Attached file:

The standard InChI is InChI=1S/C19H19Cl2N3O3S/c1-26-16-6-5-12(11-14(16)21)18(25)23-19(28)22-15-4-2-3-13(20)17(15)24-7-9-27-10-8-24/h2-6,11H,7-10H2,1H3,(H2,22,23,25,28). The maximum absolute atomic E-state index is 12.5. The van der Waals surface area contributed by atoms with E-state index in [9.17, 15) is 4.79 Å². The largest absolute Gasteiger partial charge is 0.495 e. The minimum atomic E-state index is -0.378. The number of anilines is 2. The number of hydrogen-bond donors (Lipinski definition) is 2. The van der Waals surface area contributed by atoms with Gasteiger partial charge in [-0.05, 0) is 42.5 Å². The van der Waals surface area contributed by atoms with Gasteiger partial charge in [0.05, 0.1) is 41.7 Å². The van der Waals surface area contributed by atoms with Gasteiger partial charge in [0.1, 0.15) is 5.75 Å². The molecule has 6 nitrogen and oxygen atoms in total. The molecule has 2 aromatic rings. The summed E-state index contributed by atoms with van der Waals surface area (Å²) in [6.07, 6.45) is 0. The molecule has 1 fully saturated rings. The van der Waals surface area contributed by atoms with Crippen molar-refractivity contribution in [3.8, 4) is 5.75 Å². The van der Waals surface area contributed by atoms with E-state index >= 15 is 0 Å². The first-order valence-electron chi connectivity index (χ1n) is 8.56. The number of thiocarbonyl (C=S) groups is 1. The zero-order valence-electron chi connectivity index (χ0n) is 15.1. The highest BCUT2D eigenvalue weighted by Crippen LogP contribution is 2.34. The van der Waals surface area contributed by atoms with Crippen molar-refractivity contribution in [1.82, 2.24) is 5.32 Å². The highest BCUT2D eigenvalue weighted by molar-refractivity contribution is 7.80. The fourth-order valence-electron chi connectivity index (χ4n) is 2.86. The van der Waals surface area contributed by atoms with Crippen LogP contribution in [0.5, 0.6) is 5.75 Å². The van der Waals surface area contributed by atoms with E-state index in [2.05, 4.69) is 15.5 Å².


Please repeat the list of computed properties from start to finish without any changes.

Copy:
The standard InChI is InChI=1S/C19H19Cl2N3O3S/c1-26-16-6-5-12(11-14(16)21)18(25)23-19(28)22-15-4-2-3-13(20)17(15)24-7-9-27-10-8-24/h2-6,11H,7-10H2,1H3,(H2,22,23,25,28). The maximum absolute atomic E-state index is 12.5. The van der Waals surface area contributed by atoms with E-state index in [9.17, 15) is 4.79 Å². The largest absolute Gasteiger partial charge is 0.495 e. The minimum atomic E-state index is -0.378. The number of anilines is 2. The number of hydrogen-bond donors (Lipinski definition) is 2. The van der Waals surface area contributed by atoms with Gasteiger partial charge in [-0.05, 0) is 42.5 Å². The van der Waals surface area contributed by atoms with Gasteiger partial charge in [0.05, 0.1) is 41.7 Å². The van der Waals surface area contributed by atoms with Gasteiger partial charge in [0.1, 0.15) is 5.75 Å². The molecule has 6 nitrogen and oxygen atoms in total. The molecule has 2 aromatic rings. The summed E-state index contributed by atoms with van der Waals surface area (Å²) in [6.07, 6.45) is 0. The molecule has 1 fully saturated rings. The van der Waals surface area contributed by atoms with Crippen molar-refractivity contribution in [3.8, 4) is 5.75 Å². The van der Waals surface area contributed by atoms with E-state index >= 15 is 0 Å². The first-order valence-electron chi connectivity index (χ1n) is 8.56. The number of thiocarbonyl (C=S) groups is 1. The zero-order valence-electron chi connectivity index (χ0n) is 15.1. The highest BCUT2D eigenvalue weighted by Crippen LogP contribution is 2.34. The van der Waals surface area contributed by atoms with Crippen molar-refractivity contribution in [1.82, 2.24) is 5.32 Å². The highest BCUT2D eigenvalue weighted by molar-refractivity contribution is 7.80. The fourth-order valence-electron chi connectivity index (χ4n) is 2.86. The van der Waals surface area contributed by atoms with Crippen LogP contribution in [0.5, 0.6) is 5.75 Å². The van der Waals surface area contributed by atoms with E-state index in [2.05, 4.69) is 15.5 Å².